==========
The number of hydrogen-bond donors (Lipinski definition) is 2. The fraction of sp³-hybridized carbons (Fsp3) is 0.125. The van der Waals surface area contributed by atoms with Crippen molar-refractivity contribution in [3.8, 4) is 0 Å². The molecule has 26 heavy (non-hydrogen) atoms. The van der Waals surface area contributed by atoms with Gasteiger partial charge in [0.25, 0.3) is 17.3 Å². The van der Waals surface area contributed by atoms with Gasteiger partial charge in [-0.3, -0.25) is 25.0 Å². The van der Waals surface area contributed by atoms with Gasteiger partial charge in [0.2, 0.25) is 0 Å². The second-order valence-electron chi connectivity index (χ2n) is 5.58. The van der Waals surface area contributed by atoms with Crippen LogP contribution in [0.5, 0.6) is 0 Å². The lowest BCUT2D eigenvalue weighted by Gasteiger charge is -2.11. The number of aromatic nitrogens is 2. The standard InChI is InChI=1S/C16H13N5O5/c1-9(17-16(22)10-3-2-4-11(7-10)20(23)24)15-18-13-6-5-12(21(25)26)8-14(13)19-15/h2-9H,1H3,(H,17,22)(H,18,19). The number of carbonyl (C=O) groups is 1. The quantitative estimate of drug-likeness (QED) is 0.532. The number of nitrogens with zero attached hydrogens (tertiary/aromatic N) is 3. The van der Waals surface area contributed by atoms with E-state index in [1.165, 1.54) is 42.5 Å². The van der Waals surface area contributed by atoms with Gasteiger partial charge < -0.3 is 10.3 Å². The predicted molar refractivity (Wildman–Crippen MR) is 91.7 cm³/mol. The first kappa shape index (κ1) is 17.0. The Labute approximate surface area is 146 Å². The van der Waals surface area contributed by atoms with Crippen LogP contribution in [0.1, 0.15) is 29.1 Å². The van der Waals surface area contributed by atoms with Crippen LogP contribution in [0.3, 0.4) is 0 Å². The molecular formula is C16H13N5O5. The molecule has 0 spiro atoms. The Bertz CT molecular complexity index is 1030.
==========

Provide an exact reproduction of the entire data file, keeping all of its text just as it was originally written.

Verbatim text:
The number of hydrogen-bond donors (Lipinski definition) is 2. The fraction of sp³-hybridized carbons (Fsp3) is 0.125. The van der Waals surface area contributed by atoms with Crippen molar-refractivity contribution in [3.8, 4) is 0 Å². The molecule has 26 heavy (non-hydrogen) atoms. The van der Waals surface area contributed by atoms with Gasteiger partial charge in [0.25, 0.3) is 17.3 Å². The van der Waals surface area contributed by atoms with Gasteiger partial charge in [-0.3, -0.25) is 25.0 Å². The van der Waals surface area contributed by atoms with Gasteiger partial charge in [0.2, 0.25) is 0 Å². The second-order valence-electron chi connectivity index (χ2n) is 5.58. The van der Waals surface area contributed by atoms with Crippen LogP contribution in [0.5, 0.6) is 0 Å². The lowest BCUT2D eigenvalue weighted by Gasteiger charge is -2.11. The number of aromatic nitrogens is 2. The standard InChI is InChI=1S/C16H13N5O5/c1-9(17-16(22)10-3-2-4-11(7-10)20(23)24)15-18-13-6-5-12(21(25)26)8-14(13)19-15/h2-9H,1H3,(H,17,22)(H,18,19). The number of carbonyl (C=O) groups is 1. The quantitative estimate of drug-likeness (QED) is 0.532. The number of nitrogens with zero attached hydrogens (tertiary/aromatic N) is 3. The van der Waals surface area contributed by atoms with E-state index in [1.165, 1.54) is 42.5 Å². The van der Waals surface area contributed by atoms with Gasteiger partial charge < -0.3 is 10.3 Å². The predicted molar refractivity (Wildman–Crippen MR) is 91.7 cm³/mol. The first kappa shape index (κ1) is 17.0. The Labute approximate surface area is 146 Å². The van der Waals surface area contributed by atoms with Crippen LogP contribution in [0.1, 0.15) is 29.1 Å². The van der Waals surface area contributed by atoms with Crippen LogP contribution in [0.3, 0.4) is 0 Å². The molecular formula is C16H13N5O5. The molecule has 0 spiro atoms. The Bertz CT molecular complexity index is 1030.